The wheel is a circle and its ratio to the diameter is 22/7. In modern mathematical science it has a permanent value with the law of nature. When logs are cut to size during the time of Naba Kalevara, first three equal sizes are cut for the three Deities then another is cut one seventh the size of the three. So these are 22/7. Remarkably, it can be observed that this law of nature is carried out from ancient times in framing the size of the three Deities based on Vedic calculations to express a circle of supernatural powers. But it as the discovery of great ancient saints of Indian soil who proved the circle which is being carried out while carving out the images of Lord Jagannath, Balabhadra, Subhadra and Sudarshan, long before the western scientists. So the mystery of the wheel is elevated to the supreme in Indian philosophy, and the ultimatum 'Zero' is the gift of Vedic Mathematics to the modern world.
Omkar is the representative symbol of Param Brahma. Balabhadra is 'A kar', Subhadra is 'U kar', Jagannath is 'M kar' and Sudarshan is half of the alphabetical pronounciation. Sudarshan is worshipped as a source of knowledge during the Bathing ceremony (Snanotsav). It is described in Skanda Purana (19:9) that the weapons in the hands of Sri Vishnu represent knowledge (Chakra), selfness (Padma), majesty (Gada) and sound (Sankha). So Sudarshan is the symbol of knowledge in the hand of Sri Vishnu.
On the Ratna Simhasan of Srimandir, Balabhadra is Rig Veda, Subhadra is Yajurveda, Jagannath is Sam Veda and Sudarshan is Atharva Veda. However, in the opinion of other authors, the Vedas vary with Deities. Though the four Deities appear to differ from each other, they are one Brahma. Sudarshan is also worshipped as the Sun. It is described in Markandeya Purana that on the Nilagiri, the Lord of the Universe is existing in four forms, named Brahma (Subhadra), Vishnu (Jagannath), Ishwar (Balabhadra) and Sun (Sudarshan). Lord Sudarshan is the symbol of immense effulgence.
Sudarshan is also worshipped as Chakra Narayan. There is a temple of Chakra Narayan near the western gate of Srimandir, just opposite to Niladrivihar, inside the flower garden. The statue of eight-handed Narayan sits at the centre of a wheel made of black granite. The eight hands are full of weapons such as the conch, wheel, lotus, mace, bow, arrow, sword and lightning. In the southern entrance of Jagamohan of Srimandir, Narayan also appears in the centre of a wheel, on the top of a pole. Mahalaxmi is sitting on the left thigh of Narayan.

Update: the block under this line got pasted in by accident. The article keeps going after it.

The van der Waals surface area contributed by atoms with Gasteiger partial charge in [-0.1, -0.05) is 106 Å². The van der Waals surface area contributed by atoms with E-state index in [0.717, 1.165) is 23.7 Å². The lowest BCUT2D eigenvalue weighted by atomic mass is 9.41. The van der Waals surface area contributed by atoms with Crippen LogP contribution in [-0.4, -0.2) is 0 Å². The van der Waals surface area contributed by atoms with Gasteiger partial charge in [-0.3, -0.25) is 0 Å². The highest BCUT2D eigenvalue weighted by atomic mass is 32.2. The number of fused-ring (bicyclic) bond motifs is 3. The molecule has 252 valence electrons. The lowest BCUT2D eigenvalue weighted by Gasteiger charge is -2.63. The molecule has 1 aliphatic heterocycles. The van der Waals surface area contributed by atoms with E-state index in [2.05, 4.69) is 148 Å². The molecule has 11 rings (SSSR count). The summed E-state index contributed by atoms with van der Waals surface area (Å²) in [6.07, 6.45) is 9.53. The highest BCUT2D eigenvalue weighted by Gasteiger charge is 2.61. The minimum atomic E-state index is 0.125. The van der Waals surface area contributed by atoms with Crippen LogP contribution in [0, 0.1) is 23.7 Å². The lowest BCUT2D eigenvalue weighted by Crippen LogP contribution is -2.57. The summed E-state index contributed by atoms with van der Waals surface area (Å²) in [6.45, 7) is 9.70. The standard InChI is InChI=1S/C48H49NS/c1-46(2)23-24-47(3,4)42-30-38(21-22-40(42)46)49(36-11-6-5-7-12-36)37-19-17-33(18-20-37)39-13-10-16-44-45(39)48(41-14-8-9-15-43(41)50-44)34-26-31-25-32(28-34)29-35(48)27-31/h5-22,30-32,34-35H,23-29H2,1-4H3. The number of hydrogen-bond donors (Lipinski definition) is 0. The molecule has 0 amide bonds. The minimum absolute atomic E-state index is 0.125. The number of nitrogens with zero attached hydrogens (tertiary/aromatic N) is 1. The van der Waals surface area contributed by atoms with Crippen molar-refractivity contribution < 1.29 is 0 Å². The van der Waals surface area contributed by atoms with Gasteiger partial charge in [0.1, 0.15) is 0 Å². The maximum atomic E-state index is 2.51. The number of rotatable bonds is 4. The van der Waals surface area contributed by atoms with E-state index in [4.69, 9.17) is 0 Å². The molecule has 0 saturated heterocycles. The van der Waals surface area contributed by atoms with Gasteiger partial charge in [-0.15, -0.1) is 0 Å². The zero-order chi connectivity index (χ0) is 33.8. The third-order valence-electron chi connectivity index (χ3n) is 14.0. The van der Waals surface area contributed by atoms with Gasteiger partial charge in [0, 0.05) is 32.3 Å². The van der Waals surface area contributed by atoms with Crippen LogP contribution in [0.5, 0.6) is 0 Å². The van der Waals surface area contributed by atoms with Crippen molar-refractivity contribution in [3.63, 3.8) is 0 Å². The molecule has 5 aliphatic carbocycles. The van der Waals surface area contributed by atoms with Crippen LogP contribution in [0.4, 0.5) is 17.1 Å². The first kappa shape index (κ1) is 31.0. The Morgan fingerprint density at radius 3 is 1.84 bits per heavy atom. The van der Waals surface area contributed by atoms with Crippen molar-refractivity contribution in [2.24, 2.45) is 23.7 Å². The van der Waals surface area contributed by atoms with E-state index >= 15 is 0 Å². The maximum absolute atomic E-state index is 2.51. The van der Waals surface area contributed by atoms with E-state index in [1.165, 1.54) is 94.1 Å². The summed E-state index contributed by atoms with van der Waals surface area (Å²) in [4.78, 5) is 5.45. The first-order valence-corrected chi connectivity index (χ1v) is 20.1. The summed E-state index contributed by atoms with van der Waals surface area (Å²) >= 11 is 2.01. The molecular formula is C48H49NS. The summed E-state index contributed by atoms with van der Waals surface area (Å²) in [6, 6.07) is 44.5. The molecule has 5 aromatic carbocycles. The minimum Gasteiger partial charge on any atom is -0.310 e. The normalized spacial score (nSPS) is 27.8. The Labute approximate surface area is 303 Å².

Apart from Srimandir, there are temples in different places where Sudarshan is being worshipped as Chakra Narayan. Eastwards of Sri Jagannath temple in Puri stands Chakra Tirtha on the seashore, where a large Chakra in water is worshipped in the sanctum sanctorum. This Chakra is made of black granite with a statue of Narayan at the centre. At Niali Madhab in Cuttack district the Chakra is worshipped, and there is four-handed Deity here sitting in meditation at the centre. The upper two hands are holding conch and wheel and the lower two hands are in meditation posture. In the village of Vishnupur near Nimapara in Puri District there is a broken temple of Lord Sun in which the Chakra is worshipped.
The statue of Lord Shiva is like a pillar that resembles Sudarshan. Worship of Lord Shiva is worship of Lord Sudarshan. Lord Shiva is the symbol of five. At the end of a Kalpa (four Yugas) the created universe finishes into fire. All the scattered celestial illuminations in the endless space come closer together in a whirling manner spirally, and they unite to form a Chakra in motion. This is described in the Deluge chapter of Sri Vishnu Purana. The modern astrophysical scientists are said to have discovered at least one hundred crores of spiral galaxies in the space, but no theory has been established to date as to from where the power of whirling around come about. Even their supposed "big bang" theory has no link with spiraling. But the great Indian ancient saints have mentioned that creation and destruction of the universe takes place by whirling.